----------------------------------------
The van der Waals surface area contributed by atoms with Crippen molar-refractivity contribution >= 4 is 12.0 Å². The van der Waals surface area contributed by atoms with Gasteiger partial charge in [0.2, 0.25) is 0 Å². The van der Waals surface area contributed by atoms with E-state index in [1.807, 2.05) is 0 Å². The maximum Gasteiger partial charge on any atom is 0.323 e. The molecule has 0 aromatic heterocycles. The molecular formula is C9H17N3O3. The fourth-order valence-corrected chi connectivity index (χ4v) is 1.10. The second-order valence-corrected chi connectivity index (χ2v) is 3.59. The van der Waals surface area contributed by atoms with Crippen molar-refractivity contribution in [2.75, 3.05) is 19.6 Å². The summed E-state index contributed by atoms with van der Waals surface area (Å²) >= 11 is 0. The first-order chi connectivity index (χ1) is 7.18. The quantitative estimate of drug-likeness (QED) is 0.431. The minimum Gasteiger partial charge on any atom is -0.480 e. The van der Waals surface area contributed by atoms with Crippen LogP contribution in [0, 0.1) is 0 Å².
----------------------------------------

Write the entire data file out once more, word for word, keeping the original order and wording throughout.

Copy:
The van der Waals surface area contributed by atoms with Crippen molar-refractivity contribution >= 4 is 12.0 Å². The van der Waals surface area contributed by atoms with Gasteiger partial charge in [0.2, 0.25) is 0 Å². The van der Waals surface area contributed by atoms with E-state index in [1.807, 2.05) is 0 Å². The maximum Gasteiger partial charge on any atom is 0.323 e. The molecule has 0 aromatic heterocycles. The molecular formula is C9H17N3O3. The fourth-order valence-corrected chi connectivity index (χ4v) is 1.10. The second-order valence-corrected chi connectivity index (χ2v) is 3.59. The van der Waals surface area contributed by atoms with Crippen molar-refractivity contribution in [2.75, 3.05) is 19.6 Å². The summed E-state index contributed by atoms with van der Waals surface area (Å²) >= 11 is 0. The first-order chi connectivity index (χ1) is 7.18. The quantitative estimate of drug-likeness (QED) is 0.431. The minimum Gasteiger partial charge on any atom is -0.480 e. The van der Waals surface area contributed by atoms with Crippen LogP contribution in [0, 0.1) is 0 Å².